The Snowtown Murders

Someone is up to no good in Snowtown.
Courtesy Warp Films Australia Pty Ltd
Someone is up to no good in Snowtown.


The Snowtown Murders
Directed by Justin Kurzel
IFC Midnight
Opens March 2, IFC Center

Based on real crimes that occurred in Snowtown, Australia, in the late 1990s, The Snowtown Murders is a dull thriller of ultra-bleak withholding. Elizabeth (Louise Harris) goes out and leaves her three sons with a male neighbor who coaxes the boys into a nude photo shoot. With the help of a boozy neighborhood group that gathers to vent rage against what is apparently a local epidemic of pedophilia, the family runs the neighbor out of town. Mom then takes up with the group's leader, John (Daniel Henshall), who forms a bond with pretty-boy son Jamie (Lucas Pittaway). "You like getting fucked?" John asks Jamie. When the teenage boy answers in the negative, John inducts him in his master plan (visualized through—what else?—one of those bedroom-wall schematics of photos, addresses, and cartoons of men getting stabbed) to eradicate the town of all suspected "pervs." Jamie, of course, thinks he's doing good by abetting this self-appointed moral vigilante. He's not. Director Justin Kurzel's m.o. seems to be to leave the audience in the dark regarding the depths of evil in Snowtown for as long as possible, but thanks to "naturalistic" performances and the fact that half the dialogue scenes seem to take place over meals, with thickly accented actors mumbling around the food in their mouths, he keeps basic character and narrative information mysterious, too. The climate of confusion might be a way of making tangible Jamie's mental state, which is casually revealed late in the game to be clinically awry. But this slog adds up to nothing other than the shocking truism that average people will do horrible things primarily because someone tells them to.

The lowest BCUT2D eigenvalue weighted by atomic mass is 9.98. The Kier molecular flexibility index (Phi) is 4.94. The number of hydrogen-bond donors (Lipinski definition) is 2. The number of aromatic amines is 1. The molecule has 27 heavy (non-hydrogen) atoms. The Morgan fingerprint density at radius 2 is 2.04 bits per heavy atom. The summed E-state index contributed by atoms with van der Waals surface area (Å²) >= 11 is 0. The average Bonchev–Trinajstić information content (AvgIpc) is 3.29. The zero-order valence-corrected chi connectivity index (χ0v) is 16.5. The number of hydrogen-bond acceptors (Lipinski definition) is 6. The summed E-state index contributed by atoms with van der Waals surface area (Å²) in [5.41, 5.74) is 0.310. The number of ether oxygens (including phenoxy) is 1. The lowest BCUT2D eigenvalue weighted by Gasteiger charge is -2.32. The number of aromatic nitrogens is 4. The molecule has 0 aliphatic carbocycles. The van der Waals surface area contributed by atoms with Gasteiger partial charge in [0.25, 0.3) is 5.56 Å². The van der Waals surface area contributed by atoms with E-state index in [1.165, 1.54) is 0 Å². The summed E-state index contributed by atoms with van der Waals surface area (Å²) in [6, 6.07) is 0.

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There is no point in the movie that Jamie so much as hints he thinks what he is out is ok. In fact the bulk of the movie is spent showing us how much difficultly he has with the whole thing to the point of him actually calling the police right near the end but hanging up. He didn't do any of this just because he was told to. He was sexually abused and at the age where he needed a role model and someone who helped him feel safe. At first John did this for him and later showed his true colors. Jamie struggled with his loyalty to John and how wrong what they did was. Plus Jamie felt a lot of fear towards John in the end. John might have been acting like a vigilante to get some of his accomplices on board for what he did but he was just a killer like all other serial killers. He liked killing and pedo's only made up some of his victims. The movie was a little scattered at times but it did an excellent job of helping us understand Jamie and his motivations for doing what he did. Your critic shows very little understanding of human nature and a true question of whether you actually paid attention while watching the movie.


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